Journalism is a power that has to be used for the public good. In my opinion, a good journalist has to be stubborn, eager to ask questions and open to listen. And most of all they should never get tired of telling stories. As I mentioned before, journalism is an opportunity to make those visible who otherwise do not have the chance to be seen. Sometimes publicity is the only really effective way to highlight a problem and find a solution. Journalism is also a key point in defending and maintaining democracy and the right to freedom of speech. That is why it is under attack.
- What is your primary challenge as a journalist in your country?
Working for an independent and critical newspaper is never easy when the people in power do not want to listen to critics. Some years ago I could still have an interview with a politician who belonged to the government. However, now they do not even answer our requests. It is the same with the official information or data from public authorities. The other tendency I have witnessed in recent years is that more and more people are afraid to talk so I have to use the undesirable ’anonymous source’ phrase more often.
- What is your current understanding of freedom of the press or what does it look like in your country?
According to this year’s report of the Freedom House, Hungary is partly free and it includes the freedom of expression as well. In a nutshell, I would say that it does not look good. The possibilities of independent media are decreasing and the path is getting more and more narrow where we can continue doing our job. But I also think it is a wonderful time to be a journalist and fight for what you believe in, even if the circumstances are not always ideal.
- What is the one thing you are most looking forward to during your program in the US?
Meeting journalists from different countries and with different backgrounds is always a big inspiration for me. I consider myself a good team player, I relish both learning and teaching and I thrive on getting and giving useful advice, experience and information. I am really looking forward to that moment when I get to know the editorial office which will be hosting me during the program, the people who work there and when I can use their tips to develop myself as well as show how I work back home. I think of this program as a professional and personal adventure which can be the next step in my carrier to achieve my goals.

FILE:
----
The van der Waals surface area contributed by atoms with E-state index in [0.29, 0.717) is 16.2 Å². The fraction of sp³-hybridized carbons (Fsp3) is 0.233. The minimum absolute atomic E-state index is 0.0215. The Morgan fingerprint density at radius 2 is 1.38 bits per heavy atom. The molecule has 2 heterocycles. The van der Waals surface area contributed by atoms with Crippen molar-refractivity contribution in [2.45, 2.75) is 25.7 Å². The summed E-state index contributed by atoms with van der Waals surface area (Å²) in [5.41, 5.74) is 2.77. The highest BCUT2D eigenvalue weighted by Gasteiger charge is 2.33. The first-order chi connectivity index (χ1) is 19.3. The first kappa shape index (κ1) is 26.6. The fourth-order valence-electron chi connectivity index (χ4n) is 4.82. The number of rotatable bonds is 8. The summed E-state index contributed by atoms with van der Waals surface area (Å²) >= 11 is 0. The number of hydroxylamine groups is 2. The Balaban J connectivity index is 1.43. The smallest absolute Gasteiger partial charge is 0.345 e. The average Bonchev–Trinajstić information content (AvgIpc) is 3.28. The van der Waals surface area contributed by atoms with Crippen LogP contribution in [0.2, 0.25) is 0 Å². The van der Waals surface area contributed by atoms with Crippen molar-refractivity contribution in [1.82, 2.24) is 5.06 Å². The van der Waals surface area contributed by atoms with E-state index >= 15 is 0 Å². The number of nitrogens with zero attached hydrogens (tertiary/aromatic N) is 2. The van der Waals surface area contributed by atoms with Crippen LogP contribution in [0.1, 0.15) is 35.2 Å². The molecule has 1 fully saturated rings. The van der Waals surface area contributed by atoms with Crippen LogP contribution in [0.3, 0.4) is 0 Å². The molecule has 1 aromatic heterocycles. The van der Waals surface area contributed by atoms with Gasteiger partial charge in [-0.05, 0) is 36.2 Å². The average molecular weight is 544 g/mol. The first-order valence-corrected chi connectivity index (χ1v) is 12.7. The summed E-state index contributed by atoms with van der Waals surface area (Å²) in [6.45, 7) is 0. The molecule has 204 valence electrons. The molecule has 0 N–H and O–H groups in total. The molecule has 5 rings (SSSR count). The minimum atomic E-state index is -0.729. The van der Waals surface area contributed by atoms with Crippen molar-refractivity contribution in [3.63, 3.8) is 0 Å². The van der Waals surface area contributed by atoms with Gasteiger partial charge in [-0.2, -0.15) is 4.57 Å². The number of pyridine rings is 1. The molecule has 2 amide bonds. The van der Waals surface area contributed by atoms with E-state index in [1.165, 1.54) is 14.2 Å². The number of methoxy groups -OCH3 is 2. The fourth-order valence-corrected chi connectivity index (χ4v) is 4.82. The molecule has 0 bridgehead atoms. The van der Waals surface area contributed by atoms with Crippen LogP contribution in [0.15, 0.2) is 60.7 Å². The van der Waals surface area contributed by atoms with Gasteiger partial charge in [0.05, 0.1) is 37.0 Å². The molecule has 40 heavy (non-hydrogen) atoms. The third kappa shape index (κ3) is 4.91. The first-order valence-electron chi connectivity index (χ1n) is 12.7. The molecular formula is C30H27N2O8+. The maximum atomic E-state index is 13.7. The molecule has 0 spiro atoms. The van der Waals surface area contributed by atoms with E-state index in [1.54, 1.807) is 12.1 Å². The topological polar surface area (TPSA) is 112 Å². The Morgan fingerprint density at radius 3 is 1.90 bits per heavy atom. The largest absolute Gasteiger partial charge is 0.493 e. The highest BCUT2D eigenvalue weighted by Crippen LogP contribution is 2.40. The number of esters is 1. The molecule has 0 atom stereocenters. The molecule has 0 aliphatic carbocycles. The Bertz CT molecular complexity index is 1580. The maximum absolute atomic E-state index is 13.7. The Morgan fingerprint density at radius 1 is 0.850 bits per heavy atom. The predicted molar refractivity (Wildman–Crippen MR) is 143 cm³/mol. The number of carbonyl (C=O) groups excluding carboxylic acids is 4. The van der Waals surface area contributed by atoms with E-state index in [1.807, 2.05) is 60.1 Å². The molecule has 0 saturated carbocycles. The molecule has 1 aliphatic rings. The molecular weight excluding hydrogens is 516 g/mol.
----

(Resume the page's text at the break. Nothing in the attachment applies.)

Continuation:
- What are some of the things that have colored your impression of the US?
As I have never been to the US my sources are all ’secondhand’ like books, documentaries, movies and articles. I have some friends who are originally from the States and some who moved there from Europe. I love listening to their very different experience in the country, the culture, the society, the attitudes and I cannot wait to shape my own opinions about these through my experience. I have lived in Western Europe for a while and it was a defining period of my life. I am curious whether I will have the same feeling in the US even if it is a shorter time.
- What are you hoping to accomplish with this fellowship?
I firmly believe in lifelong learning, and journalism is typically a career in which you are always developing yourself. That is something I try to achieve every day. With a program like this, I will have an excellent chance to widen my knowledge and gain insight into how my overseas colleagues work. I would like to collect useful methods from experienced fellows and precious information to write better articles and become even more sensitive to the issues we face nowadays. Given that I love traveling and I have never been to the US, I might have the chance to discover a whole new world.